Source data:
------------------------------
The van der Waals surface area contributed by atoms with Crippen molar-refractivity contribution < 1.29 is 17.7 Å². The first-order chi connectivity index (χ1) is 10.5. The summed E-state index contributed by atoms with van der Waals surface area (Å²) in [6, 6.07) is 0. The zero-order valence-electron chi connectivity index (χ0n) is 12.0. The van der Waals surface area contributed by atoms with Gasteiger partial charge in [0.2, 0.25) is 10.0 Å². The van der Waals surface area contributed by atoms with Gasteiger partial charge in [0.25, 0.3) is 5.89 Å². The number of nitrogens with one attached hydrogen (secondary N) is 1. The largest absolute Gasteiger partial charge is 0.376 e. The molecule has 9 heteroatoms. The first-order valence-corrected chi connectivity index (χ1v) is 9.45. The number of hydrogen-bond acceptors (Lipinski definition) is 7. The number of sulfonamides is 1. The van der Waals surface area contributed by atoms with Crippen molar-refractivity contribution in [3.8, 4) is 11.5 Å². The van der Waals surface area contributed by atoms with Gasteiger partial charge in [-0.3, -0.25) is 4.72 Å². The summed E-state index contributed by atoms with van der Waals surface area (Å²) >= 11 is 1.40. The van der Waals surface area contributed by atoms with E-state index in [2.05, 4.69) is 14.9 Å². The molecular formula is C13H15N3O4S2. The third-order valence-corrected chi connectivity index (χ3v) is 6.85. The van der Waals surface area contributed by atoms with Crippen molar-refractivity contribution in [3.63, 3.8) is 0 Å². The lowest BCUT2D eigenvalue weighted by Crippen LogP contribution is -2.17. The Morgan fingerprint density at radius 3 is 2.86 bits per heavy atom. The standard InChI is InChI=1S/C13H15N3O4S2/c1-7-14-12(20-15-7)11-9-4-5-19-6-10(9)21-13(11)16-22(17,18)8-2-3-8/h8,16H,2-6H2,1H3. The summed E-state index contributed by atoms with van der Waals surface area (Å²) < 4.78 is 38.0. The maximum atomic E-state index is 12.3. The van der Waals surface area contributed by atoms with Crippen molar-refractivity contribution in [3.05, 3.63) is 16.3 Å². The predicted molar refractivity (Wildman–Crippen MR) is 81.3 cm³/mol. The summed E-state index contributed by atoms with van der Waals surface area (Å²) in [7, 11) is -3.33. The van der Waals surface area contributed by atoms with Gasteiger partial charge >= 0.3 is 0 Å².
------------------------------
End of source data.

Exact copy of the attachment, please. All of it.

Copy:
The van der Waals surface area contributed by atoms with Crippen molar-refractivity contribution < 1.29 is 17.7 Å². The first-order chi connectivity index (χ1) is 10.5. The summed E-state index contributed by atoms with van der Waals surface area (Å²) in [6, 6.07) is 0. The zero-order valence-electron chi connectivity index (χ0n) is 12.0. The van der Waals surface area contributed by atoms with Gasteiger partial charge in [0.2, 0.25) is 10.0 Å². The van der Waals surface area contributed by atoms with Gasteiger partial charge in [0.25, 0.3) is 5.89 Å². The number of nitrogens with one attached hydrogen (secondary N) is 1. The largest absolute Gasteiger partial charge is 0.376 e. The molecule has 9 heteroatoms. The first-order valence-corrected chi connectivity index (χ1v) is 9.45. The number of hydrogen-bond acceptors (Lipinski definition) is 7. The number of sulfonamides is 1. The van der Waals surface area contributed by atoms with Crippen molar-refractivity contribution in [3.8, 4) is 11.5 Å². The van der Waals surface area contributed by atoms with Gasteiger partial charge in [-0.3, -0.25) is 4.72 Å². The summed E-state index contributed by atoms with van der Waals surface area (Å²) >= 11 is 1.40. The van der Waals surface area contributed by atoms with E-state index in [2.05, 4.69) is 14.9 Å². The molecular formula is C13H15N3O4S2. The third-order valence-corrected chi connectivity index (χ3v) is 6.85. The van der Waals surface area contributed by atoms with Crippen molar-refractivity contribution in [3.63, 3.8) is 0 Å². The lowest BCUT2D eigenvalue weighted by Crippen LogP contribution is -2.17. The Morgan fingerprint density at radius 3 is 2.86 bits per heavy atom. The standard InChI is InChI=1S/C13H15N3O4S2/c1-7-14-12(20-15-7)11-9-4-5-19-6-10(9)21-13(11)16-22(17,18)8-2-3-8/h8,16H,2-6H2,1H3. The summed E-state index contributed by atoms with van der Waals surface area (Å²) < 4.78 is 38.0. The maximum atomic E-state index is 12.3. The van der Waals surface area contributed by atoms with Crippen molar-refractivity contribution in [3.05, 3.63) is 16.3 Å². The predicted molar refractivity (Wildman–Crippen MR) is 81.3 cm³/mol. The summed E-state index contributed by atoms with van der Waals surface area (Å²) in [7, 11) is -3.33. The van der Waals surface area contributed by atoms with Gasteiger partial charge >= 0.3 is 0 Å².